A "rubber-toughened" thermoplastic polyolefin is a polyolefin that includes a sufficient amount of an elastomeric component to give the polyolefin a tear resistance value of at least 15 kg/mm2 (as measured according to the procedure described below in the section entitled "Test Procedures, Part A, Tear Resistance") and a puncture resistance value of at least 10 kg/mm2 (as measured according to the procedure described below in the section entitled "Test Procedures, Part B, Puncture Resistance"). The elastomeric component may be in the form, e.g., of an elastomer blended with the polyolefin or a block copolymer in which one or more of the blocks is an elastomer.
A "vapor-permeable backing sheet" is a material which allows gases to flow through but substantially prevents passage of liquids (e.g., water) through it.
Insulation blankets according to the invention exhibit good resistance to moisture uptake as a consequence of the thermoplastic polyolefin outer covering. The thermoplastic polyolefin also provides a tough, tear-resistant covering for the insulation, thereby providing resistance to rips and/or punctures during installation and use. Blankets employing a flame retardant thermoplastic polyolefin exhibit good flame spread resistance. Furthermore, the inclusion of a high temperature-resistant layer adjacent the insulation layer provides enhanced fire barrier characteristics.
Blankets according to the present invention are useful in a variety of applications requiring thermal and/or acoustic insulation, including vehicles or other equipment for transporting, for example, passengers or cargo (e.g., aircraft, automobiles, trains, and boats). The blankets can be readily manufactured due to the conformability of the thermoplastic polyolefin polymer, which enables the polymer to be stretched and manipulated into a variety of desirable shapes. Moreover, because the polymer is heat sealable, it is not necessary to use adhesives to seal the polymer about the insulation, thereby reducing the weight and cost of the blanket, as well as reducing the presence of flammable components.
Other features and advantages of the invention will be apparent from the following description of the preferred embodiments thereof, and from the claims.
FIG. 1 is a plan view of an insulation blanket according to the invention.
FIG.2 is a cross-sectional view, taken at 2--2, of the insulation blanket shown in FIG. 1.
Referring to FIGS. 1 and 2, insulation blanket 10 includes a composite 12 that features an insulation layer 14 and a high temperature-resistant layer 16. Composite 12 is encased in a heat sealable thermoplastic polyolefin 18.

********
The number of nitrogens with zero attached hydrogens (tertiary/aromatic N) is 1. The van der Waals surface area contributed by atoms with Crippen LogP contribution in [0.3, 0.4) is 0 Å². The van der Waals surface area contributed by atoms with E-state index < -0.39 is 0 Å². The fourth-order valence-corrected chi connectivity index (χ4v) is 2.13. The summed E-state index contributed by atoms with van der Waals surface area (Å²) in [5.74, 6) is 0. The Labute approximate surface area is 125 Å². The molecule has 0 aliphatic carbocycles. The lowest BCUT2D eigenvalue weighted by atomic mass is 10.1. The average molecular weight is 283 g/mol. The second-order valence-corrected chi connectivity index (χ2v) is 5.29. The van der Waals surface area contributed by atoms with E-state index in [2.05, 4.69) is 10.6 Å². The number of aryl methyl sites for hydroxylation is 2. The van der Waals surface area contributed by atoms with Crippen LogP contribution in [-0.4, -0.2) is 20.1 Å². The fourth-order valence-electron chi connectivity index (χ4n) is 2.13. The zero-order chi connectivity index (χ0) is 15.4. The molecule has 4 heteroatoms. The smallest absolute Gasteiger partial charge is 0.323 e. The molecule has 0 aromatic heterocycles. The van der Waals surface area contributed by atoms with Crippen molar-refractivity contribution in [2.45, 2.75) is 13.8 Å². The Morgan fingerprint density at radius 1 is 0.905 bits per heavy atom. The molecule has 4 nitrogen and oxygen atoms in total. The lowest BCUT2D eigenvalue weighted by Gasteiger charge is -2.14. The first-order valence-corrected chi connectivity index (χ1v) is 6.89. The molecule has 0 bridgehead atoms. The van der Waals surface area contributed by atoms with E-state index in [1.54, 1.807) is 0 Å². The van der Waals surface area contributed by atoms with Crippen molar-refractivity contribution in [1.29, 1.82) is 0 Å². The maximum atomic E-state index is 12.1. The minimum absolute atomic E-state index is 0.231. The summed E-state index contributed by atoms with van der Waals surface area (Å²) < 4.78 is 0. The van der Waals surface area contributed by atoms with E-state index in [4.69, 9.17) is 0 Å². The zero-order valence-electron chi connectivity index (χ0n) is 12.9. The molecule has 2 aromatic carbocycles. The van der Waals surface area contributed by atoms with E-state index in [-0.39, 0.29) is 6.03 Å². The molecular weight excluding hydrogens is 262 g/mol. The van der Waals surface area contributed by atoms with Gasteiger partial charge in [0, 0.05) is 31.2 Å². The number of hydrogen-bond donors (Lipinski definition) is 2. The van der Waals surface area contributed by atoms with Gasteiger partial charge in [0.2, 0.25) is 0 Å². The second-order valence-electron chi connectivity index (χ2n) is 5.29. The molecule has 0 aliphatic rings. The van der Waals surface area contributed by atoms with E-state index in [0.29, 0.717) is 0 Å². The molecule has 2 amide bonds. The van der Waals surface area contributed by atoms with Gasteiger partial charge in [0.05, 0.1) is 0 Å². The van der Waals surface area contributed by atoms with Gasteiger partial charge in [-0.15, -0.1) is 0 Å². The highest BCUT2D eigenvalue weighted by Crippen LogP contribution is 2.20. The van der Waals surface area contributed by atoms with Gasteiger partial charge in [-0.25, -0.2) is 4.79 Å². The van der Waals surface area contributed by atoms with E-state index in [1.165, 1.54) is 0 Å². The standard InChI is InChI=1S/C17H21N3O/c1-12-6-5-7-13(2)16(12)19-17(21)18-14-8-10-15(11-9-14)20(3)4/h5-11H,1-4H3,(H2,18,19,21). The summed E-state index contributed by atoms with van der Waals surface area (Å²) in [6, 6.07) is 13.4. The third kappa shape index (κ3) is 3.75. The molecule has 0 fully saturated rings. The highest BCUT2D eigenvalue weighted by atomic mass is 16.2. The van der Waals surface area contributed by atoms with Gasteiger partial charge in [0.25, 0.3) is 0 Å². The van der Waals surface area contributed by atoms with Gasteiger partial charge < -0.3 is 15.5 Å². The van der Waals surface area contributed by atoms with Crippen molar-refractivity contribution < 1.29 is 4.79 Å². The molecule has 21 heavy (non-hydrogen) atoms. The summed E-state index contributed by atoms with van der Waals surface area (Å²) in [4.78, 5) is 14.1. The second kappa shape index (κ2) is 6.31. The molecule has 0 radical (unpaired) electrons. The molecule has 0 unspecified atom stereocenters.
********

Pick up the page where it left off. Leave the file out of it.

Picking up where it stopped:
The primary function of thermoplastic polyolefin 18 is to minimize moisture ingress into blanket 10. Accordingly, preferred materials for thermoplastic polyolefin 18 exhibit water vapor transmission values no greater than 3 g/hour-m2, as measured according to ASTM E-96-93 (Dessicant Method), hereby incorporated by reference. Under this test, water vapor transmission is determined by measuring the amount of water vapor transmitted through a film of the thermoplastic polyolefin. The amount of water vapor that passes through the film from a controlled humidity environment into a bed of silica gel over a 24 hour period is measured by determining the weight gain of the silica gel.
Particularly where blanket 10 is to be used for aircraft insulation (e.g., to insulate the fuselage of an aircraft), it is desirable that thermoplastic polyolefin 18 exhibit good tear resistance and puncture strength in order to minimize the occurrence of rips and tears during fabrication, installation, and use. Preferred materials for thermoplastic polyolefin 18 exhibit a tear resistance of at least 5 kg/mm2 (preferably at least 15 kg/mm2), as measured according to the test procedure described below in the section entitled "Test Procedures, Part A, Tear Resistance," and a puncture strength of at least 5 kg/mm2 (preferably at least 10 kg/mm2), as measured according to the test procedure described below in the section entitled "Test Procedures, Part B, Puncture Resistance."
Suitable materials for thermoplastic polyolefin 18 include high and low density polyethylene, polypropylene, ethylene-propylene copolymers, and mixtures thereof. The molecular weight and melt rheology are chosen such that the polyolefin readily softens and conforms to the shape of composite 12 to seal composite 12 within the polymer at temperatures routinely used for blanket processing (e.g., about 120°-160° C.).
To improve the tear and puncture resistance of the thermoplastic polyolefin 18, the polyolefin is preferably rubber-toughened. One way to accomplish this is by blending crosslinked elastomers with the thermoplastic polyolefin according to conventional techniques. Suitable elastomers for this purpose include polyisoprene, polybutadiene, polychloroprene, ethylene propylene diene monomer (EPDM) rubber, and combinations thereof. The particular amount of elastomer is chosen based upon the desired tear and puncture resistance. However, the amount is not so great as to adversely affect the heat sealability and conformability of the thermoplastic polyolefin. Examples of suitable thermoplastic polyolefin/elastomer blends include blends commercially available from Himont USA, Inc. of Wilmington, Del. under the trade designation "HIFAX." Also suitable are dynamically vulcanized blends such as those commercially available from Monsanto Co. of St. Louis, Mo. under the trade designation "SANTOPRENE."